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Vue Testing

Unit Test Vue Apps with Vue Test Utils — Mock External Dependencies

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With the Vue Test Utils library, we can write and run unit tests for Vue apps easily.

In this article, we’ll look at how to write unit tests with the Vue Test Utils library.

Test Async Behavior Outside of Vue

To test async behavior outside of Vue, we have to mock the async code before we run our test.

For example, if we have a YesNo.vue component in the components folder:

<template>
  <div>
    <button @click="fetchResults">fetch answer</button>
    <p>{{ answer }}</p>
  </div>
</template>

<script>
import axios from 'axios'

export default {
  name: "YesNo",
  data() {
    return {
      answer: undefined
    }
  },
  methods: {
    async fetchResults() {
      const { data: { answer } } = await axios.get('https://yesno.wtf/api')
      this.answer = answer;
    }
  }
};
</script>

We can test it by mocking the axios object and put our own get method in the mocked object:

import { shallowMount } from '@vue/test-utils'
import YesNo from '@/components/YesNo'

jest.mock('axios', () => ({
  get: () => Promise.resolve({ data: { answer: 'yes' } })
}))

describe('YesNo tests', () => {
  it('renders answer after clicking fetch answer', async () => {
    const wrapper = shallowMount(YesNo)
    await wrapper.find('button').trigger('click')
    expect(wrapper.text()).toContain('yes')
  })

})

Since axios.get returns a promise with the response, we do the same thing with our mock get method.

Then when we click the button, we should see the 'yes' answer.

Using with Vue Router

We can test our Vue app with Vue Router.

For example, given that we have the following Vue app code:

components/Bar.vue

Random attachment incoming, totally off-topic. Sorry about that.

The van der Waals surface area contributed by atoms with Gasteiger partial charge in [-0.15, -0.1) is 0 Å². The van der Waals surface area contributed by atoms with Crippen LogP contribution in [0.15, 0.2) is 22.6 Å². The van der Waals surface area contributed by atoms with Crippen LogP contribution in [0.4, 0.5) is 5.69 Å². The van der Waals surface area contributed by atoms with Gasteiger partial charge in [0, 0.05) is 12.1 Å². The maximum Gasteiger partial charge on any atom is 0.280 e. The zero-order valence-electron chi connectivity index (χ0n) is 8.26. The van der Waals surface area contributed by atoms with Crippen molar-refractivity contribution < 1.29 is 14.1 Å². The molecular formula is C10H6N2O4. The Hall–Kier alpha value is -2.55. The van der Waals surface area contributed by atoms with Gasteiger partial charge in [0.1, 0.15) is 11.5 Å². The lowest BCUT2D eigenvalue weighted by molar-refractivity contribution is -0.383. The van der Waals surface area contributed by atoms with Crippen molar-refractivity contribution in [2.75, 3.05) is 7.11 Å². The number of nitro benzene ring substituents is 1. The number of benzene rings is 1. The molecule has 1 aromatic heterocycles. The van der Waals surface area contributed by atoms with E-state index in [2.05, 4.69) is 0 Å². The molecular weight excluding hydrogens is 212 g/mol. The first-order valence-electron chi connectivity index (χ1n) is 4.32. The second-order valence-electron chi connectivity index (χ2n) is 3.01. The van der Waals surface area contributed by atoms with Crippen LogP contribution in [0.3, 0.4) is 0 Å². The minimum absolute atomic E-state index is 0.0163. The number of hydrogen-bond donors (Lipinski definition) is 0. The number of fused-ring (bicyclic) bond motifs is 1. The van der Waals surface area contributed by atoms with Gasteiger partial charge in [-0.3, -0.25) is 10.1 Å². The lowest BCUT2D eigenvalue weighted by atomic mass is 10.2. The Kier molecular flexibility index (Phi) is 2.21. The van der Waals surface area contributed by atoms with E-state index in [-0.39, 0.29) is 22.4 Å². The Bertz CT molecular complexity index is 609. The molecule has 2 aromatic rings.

<template>
  <div>Bar</div>
</template>

<script>
export default {
  name: "Bar",
};
</script>

components/Foo.vue

<template>
  <div>Foo</div>
</template>

<script>
export default {
  name: "Foo",
};
</script>

main.js

import Vue from 'vue'
import App from './App.vue'
import VueRouter from 'vue-router'
import Foo from '@/components/Foo';
import Bar from '@/components/Bar';

const routes = [
  { path: '/foo', component: Foo },
  { path: '/bar', component: Bar }
]

const router = new VueRouter({
  routes
})

Vue.config.productionTip = false

new Vue({
  router,
  render: h => h(App),
}).$mount('#app')

We can test the Foo component by writing:

import { shallowMount, createLocalVue } from '@vue/test-utils'
import VueRouter from 'vue-router'
import Foo from '@/components/Foo';

const localVue = createLocalVue()
localVue.use(VueRouter)
const router = new VueRouter()

describe('Foo tests', () => {
  it('renders the Foo component', async () => {
    const wrapper = shallowMount(Foo, {
      localVue,
      router
    })
    expect(wrapper.text()).toContain('Foo')
  })

})

We create a local Vue instance with the createLocalVue function.

Then we call use to add the VueRouter plugin.

Also, we create a new VueRouter instance.

Then we pass that all in when we mount our component so that we can test it in isolation.

Testing components that use router-link or router-view

There are a few ways to test components that use the router-link or router-view components.

One way is to stub those components by putting the component names in the stubs array:

import { shallowMount } from '@vue/test-utils'
import App from '@/App';

describe('App tests', () => {
  it('renders the App component', async () => {
    const wrapper = shallowMount(App, {
      stubs: ['router-link', 'router-view']
    })
    expect(wrapper.find('app')).toBeTruthy()
  })

})

We mount our App component from the previous example code with the stub for the router-link and router-view components.

Then we can carry on with our tests.

We can also pass in the localVue object with the local version of the Vue instance that has the VueRouter instance added to it:

import { shallowMount, createLocalVue } from '@vue/test-utils'
import VueRouter from 'vue-router'
import App from '@/App';

const localVue = createLocalVue()
localVue.use(VueRouter)

describe('App tests', () => {
  it('renders the App component', async () => {
    const wrapper = shallowMount(App, {
      localVue
    })
    expect(wrapper.find('app')).toBeTruthy()
  })

})

Conclusion

We can test our app with external dependencies by mocking them so that they can run reliably without relying on external resources.

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